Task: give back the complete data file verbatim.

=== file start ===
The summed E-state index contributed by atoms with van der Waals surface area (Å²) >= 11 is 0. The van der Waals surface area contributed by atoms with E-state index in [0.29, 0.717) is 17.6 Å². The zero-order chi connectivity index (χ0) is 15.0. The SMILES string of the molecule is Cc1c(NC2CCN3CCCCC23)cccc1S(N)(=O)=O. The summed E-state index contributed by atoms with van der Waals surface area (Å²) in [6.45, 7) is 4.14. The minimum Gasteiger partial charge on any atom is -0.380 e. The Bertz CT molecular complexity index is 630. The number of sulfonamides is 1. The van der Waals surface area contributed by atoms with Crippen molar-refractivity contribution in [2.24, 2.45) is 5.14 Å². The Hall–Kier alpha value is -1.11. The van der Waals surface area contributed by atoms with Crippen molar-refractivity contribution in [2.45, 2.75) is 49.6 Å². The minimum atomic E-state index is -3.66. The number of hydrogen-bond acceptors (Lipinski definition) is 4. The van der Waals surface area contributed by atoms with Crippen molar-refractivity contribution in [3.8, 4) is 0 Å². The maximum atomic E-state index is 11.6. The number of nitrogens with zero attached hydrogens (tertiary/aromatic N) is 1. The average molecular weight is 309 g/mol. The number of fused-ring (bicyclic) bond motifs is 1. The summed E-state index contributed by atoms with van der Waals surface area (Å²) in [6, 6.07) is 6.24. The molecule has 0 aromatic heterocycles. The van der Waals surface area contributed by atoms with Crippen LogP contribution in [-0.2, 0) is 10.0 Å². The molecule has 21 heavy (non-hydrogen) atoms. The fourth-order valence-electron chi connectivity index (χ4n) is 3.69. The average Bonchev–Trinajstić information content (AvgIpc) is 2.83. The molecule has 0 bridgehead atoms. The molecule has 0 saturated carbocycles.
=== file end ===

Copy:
The summed E-state index contributed by atoms with van der Waals surface area (Å²) >= 11 is 0. The van der Waals surface area contributed by atoms with E-state index in [0.29, 0.717) is 17.6 Å². The zero-order chi connectivity index (χ0) is 15.0. The SMILES string of the molecule is Cc1c(NC2CCN3CCCCC23)cccc1S(N)(=O)=O. The summed E-state index contributed by atoms with van der Waals surface area (Å²) in [6.45, 7) is 4.14. The minimum Gasteiger partial charge on any atom is -0.380 e. The Bertz CT molecular complexity index is 630. The number of sulfonamides is 1. The van der Waals surface area contributed by atoms with Crippen molar-refractivity contribution in [2.24, 2.45) is 5.14 Å². The Hall–Kier alpha value is -1.11. The van der Waals surface area contributed by atoms with Crippen molar-refractivity contribution in [2.45, 2.75) is 49.6 Å². The minimum atomic E-state index is -3.66. The number of hydrogen-bond acceptors (Lipinski definition) is 4. The van der Waals surface area contributed by atoms with Crippen molar-refractivity contribution in [3.8, 4) is 0 Å². The maximum atomic E-state index is 11.6. The number of nitrogens with zero attached hydrogens (tertiary/aromatic N) is 1. The average molecular weight is 309 g/mol. The number of fused-ring (bicyclic) bond motifs is 1. The summed E-state index contributed by atoms with van der Waals surface area (Å²) in [6, 6.07) is 6.24. The molecule has 0 aromatic heterocycles. The van der Waals surface area contributed by atoms with Crippen LogP contribution in [-0.2, 0) is 10.0 Å². The molecule has 21 heavy (non-hydrogen) atoms. The fourth-order valence-electron chi connectivity index (χ4n) is 3.69. The average Bonchev–Trinajstić information content (AvgIpc) is 2.83. The molecule has 0 bridgehead atoms. The molecule has 0 saturated carbocycles.